Miilba Estuary, Good Friday
The showers have moved on, families are at play,
the school holidays have begun, enmeshed in a story
drilled into me, of a Jew being whipped, mocked
then crucified, and though excruciating, prophets
have peddled too many dreams and nightmares.
And I’ve just renounced chocolate in the hope
of losing body mass while gaining health
and finding Fairtrade hard to get to grips with.
The promise of hot cross buns arrives, Alan opens
the bonnet and reveals the engine toasting them,
a mother and two naked children splash the shore.
I have to be careful where I point the camera,
so swing to innocence, the colours of Strelitzia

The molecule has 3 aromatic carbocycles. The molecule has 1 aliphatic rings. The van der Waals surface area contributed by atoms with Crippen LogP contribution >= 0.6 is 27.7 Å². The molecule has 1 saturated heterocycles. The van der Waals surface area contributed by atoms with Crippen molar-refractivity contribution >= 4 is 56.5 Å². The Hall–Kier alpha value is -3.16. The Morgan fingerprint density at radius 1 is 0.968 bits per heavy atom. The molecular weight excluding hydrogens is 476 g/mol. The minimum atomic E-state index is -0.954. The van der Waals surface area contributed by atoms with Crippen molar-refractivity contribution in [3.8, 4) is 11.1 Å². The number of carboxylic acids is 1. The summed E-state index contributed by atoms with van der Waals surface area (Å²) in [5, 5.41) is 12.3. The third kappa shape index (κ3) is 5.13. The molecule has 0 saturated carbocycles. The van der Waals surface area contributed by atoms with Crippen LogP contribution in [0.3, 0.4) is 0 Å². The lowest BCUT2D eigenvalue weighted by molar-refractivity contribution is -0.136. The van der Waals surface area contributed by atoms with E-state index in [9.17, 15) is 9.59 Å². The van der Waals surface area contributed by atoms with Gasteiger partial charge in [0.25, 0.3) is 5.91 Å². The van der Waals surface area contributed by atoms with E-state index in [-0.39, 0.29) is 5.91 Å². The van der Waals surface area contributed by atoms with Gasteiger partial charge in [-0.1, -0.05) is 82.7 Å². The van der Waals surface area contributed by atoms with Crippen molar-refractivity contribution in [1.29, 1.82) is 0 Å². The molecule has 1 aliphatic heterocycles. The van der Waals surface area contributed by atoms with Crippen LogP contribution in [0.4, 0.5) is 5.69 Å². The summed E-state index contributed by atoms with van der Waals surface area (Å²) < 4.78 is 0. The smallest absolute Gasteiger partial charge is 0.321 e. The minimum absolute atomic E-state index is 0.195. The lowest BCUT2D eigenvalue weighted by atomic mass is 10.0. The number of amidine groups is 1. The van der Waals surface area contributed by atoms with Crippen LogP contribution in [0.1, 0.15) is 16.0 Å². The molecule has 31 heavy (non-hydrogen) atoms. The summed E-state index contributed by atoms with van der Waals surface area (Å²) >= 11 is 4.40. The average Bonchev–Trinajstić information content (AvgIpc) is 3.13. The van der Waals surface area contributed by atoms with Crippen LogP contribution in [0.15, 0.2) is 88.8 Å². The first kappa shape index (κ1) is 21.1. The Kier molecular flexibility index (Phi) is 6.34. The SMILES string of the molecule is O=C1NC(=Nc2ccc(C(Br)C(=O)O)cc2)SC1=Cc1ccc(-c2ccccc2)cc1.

and Buttercups, an excavator and front-end loader
overturned, a wheel loader half submerged.
Remodelled yet again, the fifty-metre stretch
of beach is pared back to a low-head barrage,
slim bank of sand funneling a slender channel
to sustain the resurrected lagoon. We extracted
the trash from last week’s flood just in time.
The sea shifts more earth than we can anticipate
early toys – bones, stones, sticks and sand
with clay are the flesh that dresses our bodies.
How simple artificial plastic can seem, innocent
and beautiful like the clouds’ glistening reflections.